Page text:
Let's face it, as the world becomes more dependent on computers and the Internet for the functions of day-to-day life, security will become ever more important. Clearly encouraged by employee Neel Mehta's discovery of Heartbleed, Google has decided to do more in the area of Internet security. To help combat this ever increasing problem, they're offering up Project Zero. Essentially, Google will begin hiring "the best practically-minded security researchers and contributing 100% of their time toward improving security across the Internet." Their work will not be limited to just Google products, but will instead be focused on "any software depended upon by large numbers of people." The idea is that researchers will find the threats, then inform only the software developer. Once the OEM has a patch ready, a public bug report will be filed in an external database accessible to anyone. The database will include information on the issue as well as time-to-fix data, discussion about exploitability, etc.


The implications of this are huge considering how much money and resources Google has at its disposal. With a major player such as this throwing its hat in the ring, this really can be nothing but a positive to everyone who uses the Internet and has put sensitive information thereon. These days, that's pretty much all of us.

Shawn De Cesari
Shawn is a web developer by day and XDA's resident archivist for Nexus and Google Play Edition device OTA updates by night. When not immersing himself in code or Android, he can be found hunting down antique signs, taking road trips, listening to music, or playing video games. His daily drivers are a Nexus 6 and an iPhone 6 Plus.
  • Bobby Tait

    Well I guess its a step in the right direction. GGG (Good Guy Google)

    • lovehater

      Don;t worry ,,NSA will break and Skip this

      • http://www.modminecraft.com/ Nick Coad

        That doesn't even make sense. So they're going to break into a public database of exploits that have already been patched? A database that anyone can access anyway?

  • Dustin Wen

    Thank you, Captain America.

  • AbbyZFresh

    With the funds assisted by the NSA.

    • AOSPrevails

      you mean codes.

      • WORPspeed

        you mean the patches

  • Puneet

    Here comes something more secure - Google://www.androidpolice.com

  • sivkai

    Good guy Google (as always) and yet the masses will still view Apple > Google.

    • MJ

      This is based on what? Google recently passed Apple has having the most valuable/popular brand. http://www.cnn.com/2014/05/21/tech/innovation/google-apple-brand-value/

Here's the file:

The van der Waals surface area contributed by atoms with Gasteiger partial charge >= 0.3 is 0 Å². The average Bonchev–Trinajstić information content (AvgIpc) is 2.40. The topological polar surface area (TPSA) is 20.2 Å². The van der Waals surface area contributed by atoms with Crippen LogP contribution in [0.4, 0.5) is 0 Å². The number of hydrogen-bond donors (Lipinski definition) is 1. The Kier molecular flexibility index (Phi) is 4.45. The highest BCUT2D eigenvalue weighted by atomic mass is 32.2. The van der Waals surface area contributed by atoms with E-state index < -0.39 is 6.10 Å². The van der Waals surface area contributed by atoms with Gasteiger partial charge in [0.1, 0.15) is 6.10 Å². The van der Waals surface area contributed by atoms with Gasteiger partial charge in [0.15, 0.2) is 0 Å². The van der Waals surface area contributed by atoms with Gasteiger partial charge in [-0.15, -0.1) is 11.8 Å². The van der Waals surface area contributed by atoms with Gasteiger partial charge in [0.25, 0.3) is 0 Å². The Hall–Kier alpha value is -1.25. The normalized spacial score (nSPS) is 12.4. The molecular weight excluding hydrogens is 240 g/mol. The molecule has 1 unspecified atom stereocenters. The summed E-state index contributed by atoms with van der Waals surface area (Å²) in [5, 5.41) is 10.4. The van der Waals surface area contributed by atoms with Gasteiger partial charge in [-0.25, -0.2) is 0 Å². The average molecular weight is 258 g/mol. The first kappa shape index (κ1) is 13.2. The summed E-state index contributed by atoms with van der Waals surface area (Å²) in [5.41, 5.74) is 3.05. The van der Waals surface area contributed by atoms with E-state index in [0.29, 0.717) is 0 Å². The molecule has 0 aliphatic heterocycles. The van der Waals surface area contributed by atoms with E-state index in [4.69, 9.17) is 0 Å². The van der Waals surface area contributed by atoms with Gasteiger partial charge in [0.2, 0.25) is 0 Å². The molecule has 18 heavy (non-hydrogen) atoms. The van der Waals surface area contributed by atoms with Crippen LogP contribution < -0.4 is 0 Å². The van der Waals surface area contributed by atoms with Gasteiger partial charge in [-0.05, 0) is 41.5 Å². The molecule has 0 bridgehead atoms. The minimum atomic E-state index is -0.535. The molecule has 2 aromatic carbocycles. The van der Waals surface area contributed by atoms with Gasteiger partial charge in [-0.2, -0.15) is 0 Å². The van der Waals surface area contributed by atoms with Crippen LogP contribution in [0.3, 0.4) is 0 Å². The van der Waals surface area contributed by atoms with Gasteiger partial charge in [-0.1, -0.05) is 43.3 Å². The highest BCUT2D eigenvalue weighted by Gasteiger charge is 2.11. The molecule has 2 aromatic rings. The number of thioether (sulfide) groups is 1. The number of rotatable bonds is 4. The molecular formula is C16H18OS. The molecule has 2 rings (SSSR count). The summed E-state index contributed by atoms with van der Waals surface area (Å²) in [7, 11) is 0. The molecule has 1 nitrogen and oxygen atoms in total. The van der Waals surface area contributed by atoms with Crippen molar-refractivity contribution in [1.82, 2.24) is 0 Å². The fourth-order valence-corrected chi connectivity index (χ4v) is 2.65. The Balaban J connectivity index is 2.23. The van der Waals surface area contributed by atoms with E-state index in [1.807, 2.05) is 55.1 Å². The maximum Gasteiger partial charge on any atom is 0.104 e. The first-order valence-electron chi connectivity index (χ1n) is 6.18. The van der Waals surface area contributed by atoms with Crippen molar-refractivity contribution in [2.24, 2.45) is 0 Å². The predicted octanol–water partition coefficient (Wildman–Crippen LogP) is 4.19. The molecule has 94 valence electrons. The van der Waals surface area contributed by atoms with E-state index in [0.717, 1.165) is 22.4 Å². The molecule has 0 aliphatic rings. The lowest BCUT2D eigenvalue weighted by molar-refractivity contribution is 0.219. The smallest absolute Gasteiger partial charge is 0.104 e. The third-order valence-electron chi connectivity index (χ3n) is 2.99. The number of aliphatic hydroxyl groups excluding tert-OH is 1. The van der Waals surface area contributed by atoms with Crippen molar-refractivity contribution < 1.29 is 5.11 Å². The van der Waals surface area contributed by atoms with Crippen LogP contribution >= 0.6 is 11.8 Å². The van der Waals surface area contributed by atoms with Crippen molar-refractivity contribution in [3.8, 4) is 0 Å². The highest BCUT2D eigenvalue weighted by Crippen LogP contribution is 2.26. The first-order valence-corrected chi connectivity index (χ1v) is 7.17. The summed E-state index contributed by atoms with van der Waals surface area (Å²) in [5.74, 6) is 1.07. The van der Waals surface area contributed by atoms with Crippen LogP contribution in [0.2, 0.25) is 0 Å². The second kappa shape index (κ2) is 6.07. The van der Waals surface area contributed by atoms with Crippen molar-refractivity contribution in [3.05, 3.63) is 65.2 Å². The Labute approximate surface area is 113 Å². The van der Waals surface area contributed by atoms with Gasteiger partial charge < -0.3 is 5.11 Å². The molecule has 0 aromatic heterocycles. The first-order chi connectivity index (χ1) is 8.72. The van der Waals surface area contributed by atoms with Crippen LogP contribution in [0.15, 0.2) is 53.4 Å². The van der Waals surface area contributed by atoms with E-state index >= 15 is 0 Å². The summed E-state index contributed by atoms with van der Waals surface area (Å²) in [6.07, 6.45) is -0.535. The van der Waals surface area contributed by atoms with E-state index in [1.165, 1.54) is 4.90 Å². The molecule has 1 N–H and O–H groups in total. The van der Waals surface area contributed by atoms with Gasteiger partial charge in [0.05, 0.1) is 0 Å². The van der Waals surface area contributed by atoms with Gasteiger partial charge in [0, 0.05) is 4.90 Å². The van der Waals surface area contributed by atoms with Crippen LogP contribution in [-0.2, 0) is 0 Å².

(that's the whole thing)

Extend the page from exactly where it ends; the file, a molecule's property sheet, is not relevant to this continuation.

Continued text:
Your statement was true maybe a couple of years ago but people see Google working on things like Google glass, driver-less cars, and offering cheaper faster Internet. New things with Apple? Well, they have widgets in iOS now and bigger phones in the pipeline, both done by Android years ago. LOL

      • sivkai

        I wasn't aware of that, I'm actually glad that what you say is true :) But I just feel there's just a general misconception that Apple is more "cool" and "innovative" than Google which is associated with the horrible Samsung (or worse, just seen as a search engine).

  • NF

    Not to be the bear is bad news, but it seems like its taken too long for this plan to develop. Also, Google really should not be the only big company giving out money for this. I love Google, but it seems like they're always spending money for great stuff and makes all other companies seem frivolous.

  • dogulas

    Apple should follow suit and contribute some of their $150+ billion cash on hand toward this sort of thing as well.

  • Guest

    Go for it!

    • Mayoo

      Again, stupid disqus unable to delete a comment without putting it to "Guest" ...

  • Mayoo

    Project Zero, sounds promising!

    • AndrĂ© Felipe Santos

      Maybe that's why Google bought all those robot companies!

      • Justin Foster

        Android M [Megaman] coming (not too) soon :D

  • pdq3


    Didn't Bill Gates do this once? "At Microsoft, security is our number 1 priority".

    That one turned out well- I'm sure this will have just as much success.

    • Andy Williams

      Um actually it did turn out well. Least-prileged access improved, ASLR, UAC, 2-way firewall... much changed after that initiative started.

  • abobobilly

    I wonder if this security is already cracked by the NSA. They friggin' ruin everything for everyone <_<